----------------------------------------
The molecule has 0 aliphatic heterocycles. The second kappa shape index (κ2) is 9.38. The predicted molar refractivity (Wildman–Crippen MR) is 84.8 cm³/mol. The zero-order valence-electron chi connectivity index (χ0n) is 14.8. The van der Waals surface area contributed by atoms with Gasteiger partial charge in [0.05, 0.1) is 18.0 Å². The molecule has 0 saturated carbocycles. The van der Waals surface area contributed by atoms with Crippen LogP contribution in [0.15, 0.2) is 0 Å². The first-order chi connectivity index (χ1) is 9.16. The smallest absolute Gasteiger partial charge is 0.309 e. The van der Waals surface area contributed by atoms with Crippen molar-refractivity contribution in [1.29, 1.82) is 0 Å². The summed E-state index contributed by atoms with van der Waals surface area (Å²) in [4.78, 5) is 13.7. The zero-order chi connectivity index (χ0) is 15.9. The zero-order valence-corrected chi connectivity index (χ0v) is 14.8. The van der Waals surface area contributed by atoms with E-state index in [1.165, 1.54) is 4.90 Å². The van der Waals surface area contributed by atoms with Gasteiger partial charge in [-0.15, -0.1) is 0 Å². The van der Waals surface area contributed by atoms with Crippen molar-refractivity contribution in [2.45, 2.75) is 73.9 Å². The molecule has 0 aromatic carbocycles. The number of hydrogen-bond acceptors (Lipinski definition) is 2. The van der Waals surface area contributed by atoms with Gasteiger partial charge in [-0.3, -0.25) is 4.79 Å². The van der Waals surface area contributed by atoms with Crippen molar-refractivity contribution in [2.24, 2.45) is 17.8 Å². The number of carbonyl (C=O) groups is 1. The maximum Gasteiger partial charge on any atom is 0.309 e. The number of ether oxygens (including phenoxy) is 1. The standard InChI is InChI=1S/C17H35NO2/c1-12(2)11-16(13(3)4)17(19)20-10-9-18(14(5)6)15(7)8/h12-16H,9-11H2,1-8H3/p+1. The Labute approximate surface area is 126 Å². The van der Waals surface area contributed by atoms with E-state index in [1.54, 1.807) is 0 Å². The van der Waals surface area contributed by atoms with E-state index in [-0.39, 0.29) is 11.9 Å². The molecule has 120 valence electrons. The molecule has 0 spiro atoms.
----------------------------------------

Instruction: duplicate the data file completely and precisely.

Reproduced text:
The molecule has 0 aliphatic heterocycles. The second kappa shape index (κ2) is 9.38. The predicted molar refractivity (Wildman–Crippen MR) is 84.8 cm³/mol. The zero-order valence-electron chi connectivity index (χ0n) is 14.8. The van der Waals surface area contributed by atoms with Gasteiger partial charge in [0.05, 0.1) is 18.0 Å². The molecule has 0 saturated carbocycles. The van der Waals surface area contributed by atoms with Crippen LogP contribution in [0.15, 0.2) is 0 Å². The first-order chi connectivity index (χ1) is 9.16. The smallest absolute Gasteiger partial charge is 0.309 e. The van der Waals surface area contributed by atoms with Crippen molar-refractivity contribution in [1.29, 1.82) is 0 Å². The summed E-state index contributed by atoms with van der Waals surface area (Å²) in [4.78, 5) is 13.7. The zero-order chi connectivity index (χ0) is 15.9. The zero-order valence-corrected chi connectivity index (χ0v) is 14.8. The van der Waals surface area contributed by atoms with E-state index in [1.165, 1.54) is 4.90 Å². The van der Waals surface area contributed by atoms with Gasteiger partial charge in [-0.15, -0.1) is 0 Å². The van der Waals surface area contributed by atoms with Crippen molar-refractivity contribution in [2.45, 2.75) is 73.9 Å². The molecule has 0 aromatic carbocycles. The number of hydrogen-bond acceptors (Lipinski definition) is 2. The van der Waals surface area contributed by atoms with Gasteiger partial charge in [-0.3, -0.25) is 4.79 Å². The van der Waals surface area contributed by atoms with Crippen molar-refractivity contribution in [2.24, 2.45) is 17.8 Å². The number of carbonyl (C=O) groups is 1. The maximum Gasteiger partial charge on any atom is 0.309 e. The number of ether oxygens (including phenoxy) is 1. The standard InChI is InChI=1S/C17H35NO2/c1-12(2)11-16(13(3)4)17(19)20-10-9-18(14(5)6)15(7)8/h12-16H,9-11H2,1-8H3/p+1. The Labute approximate surface area is 126 Å². The van der Waals surface area contributed by atoms with E-state index in [1.54, 1.807) is 0 Å². The van der Waals surface area contributed by atoms with E-state index in [-0.39, 0.29) is 11.9 Å². The molecule has 120 valence electrons. The molecule has 0 spiro atoms.